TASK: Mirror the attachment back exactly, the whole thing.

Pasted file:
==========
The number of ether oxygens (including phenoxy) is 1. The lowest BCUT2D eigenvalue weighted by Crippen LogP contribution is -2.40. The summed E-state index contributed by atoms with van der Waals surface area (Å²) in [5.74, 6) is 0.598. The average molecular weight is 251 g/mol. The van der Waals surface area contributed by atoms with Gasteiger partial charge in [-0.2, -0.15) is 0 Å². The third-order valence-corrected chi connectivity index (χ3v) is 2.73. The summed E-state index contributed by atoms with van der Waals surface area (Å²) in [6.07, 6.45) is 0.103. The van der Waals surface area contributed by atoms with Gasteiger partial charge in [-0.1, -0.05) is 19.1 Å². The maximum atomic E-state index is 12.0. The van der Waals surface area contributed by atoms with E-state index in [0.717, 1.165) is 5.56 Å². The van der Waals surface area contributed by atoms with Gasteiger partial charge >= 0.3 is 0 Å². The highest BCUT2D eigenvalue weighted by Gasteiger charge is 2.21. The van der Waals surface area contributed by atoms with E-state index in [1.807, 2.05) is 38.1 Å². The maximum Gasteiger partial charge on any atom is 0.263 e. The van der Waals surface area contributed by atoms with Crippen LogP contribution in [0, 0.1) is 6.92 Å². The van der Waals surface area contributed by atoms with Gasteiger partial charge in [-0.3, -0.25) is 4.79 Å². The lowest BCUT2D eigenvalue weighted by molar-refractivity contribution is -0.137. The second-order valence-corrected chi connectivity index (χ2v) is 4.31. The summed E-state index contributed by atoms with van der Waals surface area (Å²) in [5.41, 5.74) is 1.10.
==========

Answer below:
The number of ether oxygens (including phenoxy) is 1. The lowest BCUT2D eigenvalue weighted by Crippen LogP contribution is -2.40. The summed E-state index contributed by atoms with van der Waals surface area (Å²) in [5.74, 6) is 0.598. The average molecular weight is 251 g/mol. The van der Waals surface area contributed by atoms with Gasteiger partial charge in [-0.2, -0.15) is 0 Å². The third-order valence-corrected chi connectivity index (χ3v) is 2.73. The summed E-state index contributed by atoms with van der Waals surface area (Å²) in [6.07, 6.45) is 0.103. The van der Waals surface area contributed by atoms with Gasteiger partial charge in [-0.1, -0.05) is 19.1 Å². The maximum atomic E-state index is 12.0. The van der Waals surface area contributed by atoms with E-state index in [0.717, 1.165) is 5.56 Å². The van der Waals surface area contributed by atoms with Gasteiger partial charge >= 0.3 is 0 Å². The highest BCUT2D eigenvalue weighted by Gasteiger charge is 2.21. The van der Waals surface area contributed by atoms with E-state index in [1.807, 2.05) is 38.1 Å². The maximum Gasteiger partial charge on any atom is 0.263 e. The van der Waals surface area contributed by atoms with Crippen LogP contribution in [0, 0.1) is 6.92 Å². The van der Waals surface area contributed by atoms with Gasteiger partial charge in [-0.3, -0.25) is 4.79 Å². The lowest BCUT2D eigenvalue weighted by molar-refractivity contribution is -0.137. The second-order valence-corrected chi connectivity index (χ2v) is 4.31. The summed E-state index contributed by atoms with van der Waals surface area (Å²) in [5.41, 5.74) is 1.10.